Sports’ effect on Obama and other leaders
Posted by butalidnl on 14 April 2009
President Obama is known for his love of basketball, and it should not come as too much of a surprise if we would note that his style of leadership is clearly marked by basketball. Basketball is a rather fast sport, with the teams aiming to score as many baskets as possible. Obama’s pace of initiatives is breathtaking, and while he does his best to think through these new policies, he does not really strive to make them perfect, in the knowledge that piling up “good but not necessarily excellent” policies would end up well.
This effect of the sport on the leadership style of world leaders is apparent not only in the case of Obama. Russia’s Vladimir Putin does judo, and this is also quite evident in his style. He allows his opponent to attack till he his able to use this to pull them off balance, and use their weight against themselves in defeating them. He has done this domestically with Podorkovski of Yukos, and especially in the recent war with Georgia. In the Georgian case, he succeeded in baiting the Georgians to attack South Ossetia first, even having his army ready and waiting for the Georgians to make the first move. Quite sneaky, but quite successful tactic, which we cannot fail to associate with his judo skills.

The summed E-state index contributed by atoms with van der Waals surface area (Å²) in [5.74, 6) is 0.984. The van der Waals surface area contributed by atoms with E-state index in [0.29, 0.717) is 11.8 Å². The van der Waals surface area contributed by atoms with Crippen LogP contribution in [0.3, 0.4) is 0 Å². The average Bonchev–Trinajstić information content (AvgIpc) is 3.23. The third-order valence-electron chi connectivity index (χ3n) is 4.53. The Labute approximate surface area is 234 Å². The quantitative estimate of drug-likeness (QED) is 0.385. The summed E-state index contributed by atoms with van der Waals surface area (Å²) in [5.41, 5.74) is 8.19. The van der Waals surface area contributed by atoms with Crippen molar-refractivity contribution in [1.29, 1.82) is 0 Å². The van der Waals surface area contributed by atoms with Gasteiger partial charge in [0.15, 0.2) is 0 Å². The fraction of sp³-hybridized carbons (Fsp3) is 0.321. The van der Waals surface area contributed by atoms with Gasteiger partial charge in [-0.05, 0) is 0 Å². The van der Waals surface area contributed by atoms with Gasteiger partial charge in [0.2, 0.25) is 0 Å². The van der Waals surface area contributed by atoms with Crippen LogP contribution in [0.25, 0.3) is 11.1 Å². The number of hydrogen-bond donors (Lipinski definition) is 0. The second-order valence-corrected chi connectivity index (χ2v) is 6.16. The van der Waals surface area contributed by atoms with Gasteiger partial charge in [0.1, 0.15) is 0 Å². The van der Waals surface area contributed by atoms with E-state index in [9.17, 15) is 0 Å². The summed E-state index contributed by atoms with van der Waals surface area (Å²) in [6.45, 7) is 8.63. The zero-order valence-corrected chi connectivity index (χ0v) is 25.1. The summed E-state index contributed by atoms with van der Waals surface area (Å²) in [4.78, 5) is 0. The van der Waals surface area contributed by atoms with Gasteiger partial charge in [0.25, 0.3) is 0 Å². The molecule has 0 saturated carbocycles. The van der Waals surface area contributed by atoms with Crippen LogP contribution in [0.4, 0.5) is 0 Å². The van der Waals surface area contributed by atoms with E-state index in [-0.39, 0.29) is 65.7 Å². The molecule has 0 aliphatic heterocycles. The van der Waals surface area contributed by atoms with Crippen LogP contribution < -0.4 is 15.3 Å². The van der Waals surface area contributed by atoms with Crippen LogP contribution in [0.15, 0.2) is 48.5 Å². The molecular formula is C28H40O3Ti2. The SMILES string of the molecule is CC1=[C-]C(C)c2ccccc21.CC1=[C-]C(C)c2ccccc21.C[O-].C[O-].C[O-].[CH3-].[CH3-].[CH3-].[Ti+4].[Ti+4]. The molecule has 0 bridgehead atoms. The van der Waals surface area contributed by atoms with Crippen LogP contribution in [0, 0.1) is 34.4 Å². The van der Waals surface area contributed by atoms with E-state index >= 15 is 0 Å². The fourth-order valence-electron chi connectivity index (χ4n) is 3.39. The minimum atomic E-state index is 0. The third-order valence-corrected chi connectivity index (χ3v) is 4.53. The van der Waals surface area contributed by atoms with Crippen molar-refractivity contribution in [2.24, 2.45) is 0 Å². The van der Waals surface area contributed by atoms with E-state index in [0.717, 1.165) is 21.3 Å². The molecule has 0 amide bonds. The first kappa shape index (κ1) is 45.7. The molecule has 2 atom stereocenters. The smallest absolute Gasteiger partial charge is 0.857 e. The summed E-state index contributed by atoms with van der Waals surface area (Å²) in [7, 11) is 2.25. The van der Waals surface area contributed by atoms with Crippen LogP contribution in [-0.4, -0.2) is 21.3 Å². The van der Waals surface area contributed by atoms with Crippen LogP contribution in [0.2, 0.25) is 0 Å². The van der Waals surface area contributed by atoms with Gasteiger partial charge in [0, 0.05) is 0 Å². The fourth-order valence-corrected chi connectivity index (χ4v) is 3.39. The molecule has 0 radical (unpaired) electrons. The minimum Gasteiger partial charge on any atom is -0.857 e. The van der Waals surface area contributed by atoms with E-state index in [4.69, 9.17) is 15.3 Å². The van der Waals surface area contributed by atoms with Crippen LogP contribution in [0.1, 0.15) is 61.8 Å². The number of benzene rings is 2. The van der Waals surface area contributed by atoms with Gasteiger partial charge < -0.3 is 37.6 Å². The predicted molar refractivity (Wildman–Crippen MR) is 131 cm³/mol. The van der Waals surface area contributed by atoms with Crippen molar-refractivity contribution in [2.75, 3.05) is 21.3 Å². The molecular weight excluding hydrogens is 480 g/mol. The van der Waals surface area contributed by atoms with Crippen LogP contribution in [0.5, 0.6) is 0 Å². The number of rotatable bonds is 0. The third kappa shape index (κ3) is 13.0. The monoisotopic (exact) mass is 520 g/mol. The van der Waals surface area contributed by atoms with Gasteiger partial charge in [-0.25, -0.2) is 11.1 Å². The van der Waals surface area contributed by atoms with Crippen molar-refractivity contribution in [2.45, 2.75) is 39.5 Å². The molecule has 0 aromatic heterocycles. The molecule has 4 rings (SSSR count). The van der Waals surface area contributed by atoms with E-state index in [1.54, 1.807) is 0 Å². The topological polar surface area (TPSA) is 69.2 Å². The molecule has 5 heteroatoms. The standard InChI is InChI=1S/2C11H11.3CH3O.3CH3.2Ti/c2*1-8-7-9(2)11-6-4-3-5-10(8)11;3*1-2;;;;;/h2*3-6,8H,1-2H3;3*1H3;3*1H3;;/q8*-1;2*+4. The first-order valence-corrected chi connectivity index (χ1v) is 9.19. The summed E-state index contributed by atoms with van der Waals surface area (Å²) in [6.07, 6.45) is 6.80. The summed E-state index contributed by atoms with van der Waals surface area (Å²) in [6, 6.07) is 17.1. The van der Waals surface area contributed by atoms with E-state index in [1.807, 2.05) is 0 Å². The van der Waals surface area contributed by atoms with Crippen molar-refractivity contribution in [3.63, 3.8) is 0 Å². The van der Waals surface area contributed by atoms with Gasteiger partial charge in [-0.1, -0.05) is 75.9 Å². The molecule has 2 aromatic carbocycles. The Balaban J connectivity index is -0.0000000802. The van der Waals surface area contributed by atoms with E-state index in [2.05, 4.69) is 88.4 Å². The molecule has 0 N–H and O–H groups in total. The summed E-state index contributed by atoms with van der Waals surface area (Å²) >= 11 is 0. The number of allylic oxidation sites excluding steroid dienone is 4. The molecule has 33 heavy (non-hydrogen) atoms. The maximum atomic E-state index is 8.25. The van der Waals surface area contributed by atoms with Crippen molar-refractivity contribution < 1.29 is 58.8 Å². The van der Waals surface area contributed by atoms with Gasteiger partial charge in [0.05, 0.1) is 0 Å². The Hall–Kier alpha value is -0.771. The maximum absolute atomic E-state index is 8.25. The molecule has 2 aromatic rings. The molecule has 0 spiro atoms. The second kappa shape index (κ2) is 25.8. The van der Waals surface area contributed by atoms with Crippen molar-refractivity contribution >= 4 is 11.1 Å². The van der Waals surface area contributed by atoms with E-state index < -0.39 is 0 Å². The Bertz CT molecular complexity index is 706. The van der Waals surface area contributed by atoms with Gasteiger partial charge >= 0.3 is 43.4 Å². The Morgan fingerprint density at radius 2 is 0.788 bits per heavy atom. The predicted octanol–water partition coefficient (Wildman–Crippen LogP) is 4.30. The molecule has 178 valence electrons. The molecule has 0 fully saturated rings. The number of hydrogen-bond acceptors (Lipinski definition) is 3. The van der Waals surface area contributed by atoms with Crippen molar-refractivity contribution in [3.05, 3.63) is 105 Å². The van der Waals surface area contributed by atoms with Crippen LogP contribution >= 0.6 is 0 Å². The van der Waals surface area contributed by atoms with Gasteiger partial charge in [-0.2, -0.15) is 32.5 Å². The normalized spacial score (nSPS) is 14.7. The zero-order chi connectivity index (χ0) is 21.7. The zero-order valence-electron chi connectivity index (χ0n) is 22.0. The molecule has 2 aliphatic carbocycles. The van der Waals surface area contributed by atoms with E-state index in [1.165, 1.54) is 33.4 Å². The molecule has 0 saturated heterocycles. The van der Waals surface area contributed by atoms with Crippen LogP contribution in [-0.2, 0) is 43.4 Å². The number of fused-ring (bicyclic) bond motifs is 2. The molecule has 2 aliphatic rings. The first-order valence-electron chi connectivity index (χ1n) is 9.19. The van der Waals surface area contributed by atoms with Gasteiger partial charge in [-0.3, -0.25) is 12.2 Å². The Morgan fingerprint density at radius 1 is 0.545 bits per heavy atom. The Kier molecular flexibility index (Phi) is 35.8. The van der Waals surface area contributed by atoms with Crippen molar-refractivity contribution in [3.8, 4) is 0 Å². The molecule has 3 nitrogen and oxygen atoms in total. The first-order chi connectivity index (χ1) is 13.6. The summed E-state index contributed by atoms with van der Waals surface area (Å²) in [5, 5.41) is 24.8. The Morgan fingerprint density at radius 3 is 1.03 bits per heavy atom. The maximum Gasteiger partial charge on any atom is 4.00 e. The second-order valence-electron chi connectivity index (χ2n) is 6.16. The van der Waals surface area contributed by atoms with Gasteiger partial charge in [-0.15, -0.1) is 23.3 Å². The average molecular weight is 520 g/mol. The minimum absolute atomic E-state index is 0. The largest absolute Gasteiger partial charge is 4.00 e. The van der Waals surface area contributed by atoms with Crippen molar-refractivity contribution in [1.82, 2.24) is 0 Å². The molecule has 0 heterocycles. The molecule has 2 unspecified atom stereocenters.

China’s former leader Deng Xiao Ping played bridge as his “sport”, and this also showed in the way he managed his country. In bridge, the players initially count their cards – classifying them into sure winners, sure losers, and the unsure cards. They then try to convert these unsure cards, often doing things that would work in cards are in certain places or distribution, in the hope of converting these unsure cards into “winners”. In politics, this would reflect in the art of turning the politicians in the middle, so that they would take your side. And he would not get too bothered by the “sure losers”, which he had discounted already from the beginning.
Obama, Putin and Deng Xiaoping are all accomplished leaders, which shows that the different styles could work. Or is it that the successful style of leadership sort of fits with a given country’s particular conditions at a specific time.